New ‘Quality Enhancement’ Director Promises to Continue Building Freshman Experience

Florida A&M’s Quality Enhancement Program has a new director. This change follows former director Maurice Edington’s recent appointment as interim dean of the College of Science and Technology.

Genyne Boston, an associate English professor, will take over the three-year-old program that aims to improve the freshman experience at FAMU.

Boston said she plans to continue programs that help first-year students build their thinking skills and transition more smoothly to college such as the summer-reading program and

First-Year Experience program that provides peer mentors to help new students. She also wants to continue efforts to train staff and faculty.

“The QEP has introduced various initiatives, both student and faculty centered, that have enhanced the quality of the FAMU academic experience,” Boston said.
QEP began in the fall of 2009 with the stated purpose to “improve freshman level student learning in the area of critical thinking.”

“As part of the FAMU QEP, course curricula will be redesigned to include explicit critical thinking instructional and learning objectives with corresponding assessment instruments,” according to FAMU’s QEP website.

She said not only will she continue to continue those initiatives, but concentrate on the new initiative, the new Teaching and Learning Center, which will offer “development opportunities to faculty.”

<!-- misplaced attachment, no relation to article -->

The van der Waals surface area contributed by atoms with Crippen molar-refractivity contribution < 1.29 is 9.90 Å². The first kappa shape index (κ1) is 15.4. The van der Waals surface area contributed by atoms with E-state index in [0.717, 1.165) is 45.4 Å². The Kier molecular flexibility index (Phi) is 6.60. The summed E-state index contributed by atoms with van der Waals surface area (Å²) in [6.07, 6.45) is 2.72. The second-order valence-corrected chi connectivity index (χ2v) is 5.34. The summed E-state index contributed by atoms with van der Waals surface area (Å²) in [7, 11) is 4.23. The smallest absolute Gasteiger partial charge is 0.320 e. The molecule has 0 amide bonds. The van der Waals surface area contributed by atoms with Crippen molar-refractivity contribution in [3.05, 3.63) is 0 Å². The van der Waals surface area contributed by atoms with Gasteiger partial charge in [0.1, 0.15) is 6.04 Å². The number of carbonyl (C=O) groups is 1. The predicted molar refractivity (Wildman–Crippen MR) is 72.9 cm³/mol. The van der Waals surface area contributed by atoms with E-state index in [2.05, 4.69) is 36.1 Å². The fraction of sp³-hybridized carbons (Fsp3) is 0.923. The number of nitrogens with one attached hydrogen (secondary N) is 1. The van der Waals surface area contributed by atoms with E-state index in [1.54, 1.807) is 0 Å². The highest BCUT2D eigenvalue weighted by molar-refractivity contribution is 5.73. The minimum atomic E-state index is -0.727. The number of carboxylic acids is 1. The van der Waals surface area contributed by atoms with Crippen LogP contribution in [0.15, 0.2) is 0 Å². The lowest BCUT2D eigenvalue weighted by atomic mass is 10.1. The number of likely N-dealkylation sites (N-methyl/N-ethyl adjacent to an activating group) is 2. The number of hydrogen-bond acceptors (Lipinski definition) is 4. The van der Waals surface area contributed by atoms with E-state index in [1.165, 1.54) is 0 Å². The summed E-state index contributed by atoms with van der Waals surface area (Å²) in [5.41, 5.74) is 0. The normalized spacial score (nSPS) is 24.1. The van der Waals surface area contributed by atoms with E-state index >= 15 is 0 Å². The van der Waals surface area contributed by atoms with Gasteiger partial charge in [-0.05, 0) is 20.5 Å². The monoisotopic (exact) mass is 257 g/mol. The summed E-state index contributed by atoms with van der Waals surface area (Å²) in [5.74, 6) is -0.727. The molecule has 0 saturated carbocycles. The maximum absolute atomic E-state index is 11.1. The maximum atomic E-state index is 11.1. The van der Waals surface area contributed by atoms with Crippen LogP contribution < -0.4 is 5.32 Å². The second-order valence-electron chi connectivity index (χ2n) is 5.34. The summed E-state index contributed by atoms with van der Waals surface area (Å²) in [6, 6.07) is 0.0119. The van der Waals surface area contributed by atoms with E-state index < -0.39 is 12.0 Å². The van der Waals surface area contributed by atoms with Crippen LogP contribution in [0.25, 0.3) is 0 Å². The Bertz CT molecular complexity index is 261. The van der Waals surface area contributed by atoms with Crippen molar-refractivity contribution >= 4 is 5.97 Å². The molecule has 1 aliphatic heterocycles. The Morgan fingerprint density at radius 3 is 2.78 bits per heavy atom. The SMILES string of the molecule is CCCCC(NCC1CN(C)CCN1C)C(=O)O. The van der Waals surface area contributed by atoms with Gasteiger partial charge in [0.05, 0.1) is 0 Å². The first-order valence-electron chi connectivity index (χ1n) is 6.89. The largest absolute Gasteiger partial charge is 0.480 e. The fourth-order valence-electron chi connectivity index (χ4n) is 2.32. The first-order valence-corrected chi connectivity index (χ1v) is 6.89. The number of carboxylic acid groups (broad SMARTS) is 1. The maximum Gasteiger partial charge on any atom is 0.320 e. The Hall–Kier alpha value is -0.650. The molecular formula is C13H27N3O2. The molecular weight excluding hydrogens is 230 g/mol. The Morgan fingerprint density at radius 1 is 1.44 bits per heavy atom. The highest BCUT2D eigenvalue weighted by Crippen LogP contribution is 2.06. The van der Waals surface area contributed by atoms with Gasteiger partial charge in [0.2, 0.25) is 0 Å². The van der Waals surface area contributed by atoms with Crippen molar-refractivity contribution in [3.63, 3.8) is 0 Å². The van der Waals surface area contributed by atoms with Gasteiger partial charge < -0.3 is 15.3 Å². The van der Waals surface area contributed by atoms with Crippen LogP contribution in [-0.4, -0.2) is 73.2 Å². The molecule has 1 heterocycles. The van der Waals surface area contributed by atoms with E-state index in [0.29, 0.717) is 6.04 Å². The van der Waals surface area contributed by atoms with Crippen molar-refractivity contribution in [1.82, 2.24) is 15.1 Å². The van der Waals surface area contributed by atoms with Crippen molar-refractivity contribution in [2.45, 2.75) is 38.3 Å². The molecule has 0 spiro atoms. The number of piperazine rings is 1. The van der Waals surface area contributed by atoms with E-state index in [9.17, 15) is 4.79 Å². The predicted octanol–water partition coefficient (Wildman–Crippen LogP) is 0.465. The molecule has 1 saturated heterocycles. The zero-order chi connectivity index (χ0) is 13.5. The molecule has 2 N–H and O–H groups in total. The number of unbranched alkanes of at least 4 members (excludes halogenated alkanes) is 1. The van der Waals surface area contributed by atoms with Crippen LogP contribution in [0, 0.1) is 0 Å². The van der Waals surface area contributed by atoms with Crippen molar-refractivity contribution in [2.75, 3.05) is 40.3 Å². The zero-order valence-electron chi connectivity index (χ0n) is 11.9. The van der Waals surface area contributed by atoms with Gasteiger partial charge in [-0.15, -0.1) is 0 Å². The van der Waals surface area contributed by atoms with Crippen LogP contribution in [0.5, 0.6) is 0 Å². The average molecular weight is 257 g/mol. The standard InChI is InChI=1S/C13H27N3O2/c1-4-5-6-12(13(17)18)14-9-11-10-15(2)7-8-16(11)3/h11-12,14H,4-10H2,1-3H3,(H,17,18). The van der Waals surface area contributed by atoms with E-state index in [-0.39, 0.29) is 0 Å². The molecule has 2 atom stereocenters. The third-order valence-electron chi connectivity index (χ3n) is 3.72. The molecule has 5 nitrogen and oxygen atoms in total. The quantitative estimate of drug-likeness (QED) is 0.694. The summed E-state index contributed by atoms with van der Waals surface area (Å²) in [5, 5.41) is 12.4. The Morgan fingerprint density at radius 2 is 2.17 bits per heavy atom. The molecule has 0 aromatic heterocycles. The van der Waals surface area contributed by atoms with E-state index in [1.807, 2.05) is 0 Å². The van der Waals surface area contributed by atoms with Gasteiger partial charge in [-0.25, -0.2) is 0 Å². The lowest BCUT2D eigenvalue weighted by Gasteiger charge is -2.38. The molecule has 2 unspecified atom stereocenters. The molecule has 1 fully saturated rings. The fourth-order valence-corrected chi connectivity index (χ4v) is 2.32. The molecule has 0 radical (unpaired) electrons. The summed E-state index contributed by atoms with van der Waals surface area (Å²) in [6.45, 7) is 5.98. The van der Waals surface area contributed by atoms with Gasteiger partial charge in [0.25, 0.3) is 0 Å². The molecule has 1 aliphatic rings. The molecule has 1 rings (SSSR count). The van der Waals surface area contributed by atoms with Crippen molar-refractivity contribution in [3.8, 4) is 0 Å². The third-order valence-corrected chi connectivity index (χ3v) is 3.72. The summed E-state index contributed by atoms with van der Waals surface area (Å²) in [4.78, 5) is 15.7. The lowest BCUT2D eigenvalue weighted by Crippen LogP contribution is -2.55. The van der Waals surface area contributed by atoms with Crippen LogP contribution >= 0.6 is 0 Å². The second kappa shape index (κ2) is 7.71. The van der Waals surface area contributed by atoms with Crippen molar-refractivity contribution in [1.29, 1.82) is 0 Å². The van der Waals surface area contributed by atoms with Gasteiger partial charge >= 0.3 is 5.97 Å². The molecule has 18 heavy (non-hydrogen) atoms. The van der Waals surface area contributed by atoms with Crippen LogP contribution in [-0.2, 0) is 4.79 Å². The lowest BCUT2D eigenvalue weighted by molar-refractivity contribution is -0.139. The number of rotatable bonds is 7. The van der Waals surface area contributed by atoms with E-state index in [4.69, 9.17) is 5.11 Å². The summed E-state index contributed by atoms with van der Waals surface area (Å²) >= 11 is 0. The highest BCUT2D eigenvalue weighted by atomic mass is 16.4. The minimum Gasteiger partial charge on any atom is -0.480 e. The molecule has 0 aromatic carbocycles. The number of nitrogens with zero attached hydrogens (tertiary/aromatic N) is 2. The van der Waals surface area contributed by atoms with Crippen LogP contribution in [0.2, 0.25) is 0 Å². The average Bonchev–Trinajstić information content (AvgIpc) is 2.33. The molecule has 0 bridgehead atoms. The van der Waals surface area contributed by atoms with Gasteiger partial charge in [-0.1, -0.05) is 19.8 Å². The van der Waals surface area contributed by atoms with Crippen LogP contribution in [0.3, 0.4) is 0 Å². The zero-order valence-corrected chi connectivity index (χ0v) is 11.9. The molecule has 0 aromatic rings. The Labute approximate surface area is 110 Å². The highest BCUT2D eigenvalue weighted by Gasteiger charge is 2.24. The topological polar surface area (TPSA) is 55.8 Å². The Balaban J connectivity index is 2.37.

Desmond Stevens, an associate mathematics professor, was also named the QEP faculty development coordinator. He said he plans to work with FAMU instructors to include technology in their classrooms for enhanced learning at the university.

Faculty members who join QEP participate in workshops and training where they develop “active learning techniques” to make class sessions more interactive and to reduce lecture time and “scale up training” that gives students more control of their learning and faculty members facilitate.

“In a scale up classroom, professors work collaboratively sitting at round tables with about nine students. They have computers and white boards and what we call a ‘flip’ classroom,” Stevens said. “They’re many faculty members, like myself, who have been involved with that and it has completely changed the way I teach my courses.”

The new Teaching and Learning Center will offer faculty workshops and trainings to improve the learning experiences of FAMU students, Stevens said. He said he has gone through these faculty developments’ workshops and believes in them.

College of Science and Technology, which will host FAMU’s science, math and computer programs, is one of two new colleges sired in from the recent split of the College of Arts and Sciences. The other is the College of Social Sciences, Arts and Humanities.

In the fall, the QEP office will relocate to the School of Business and Industry in the South Wing, Room 416.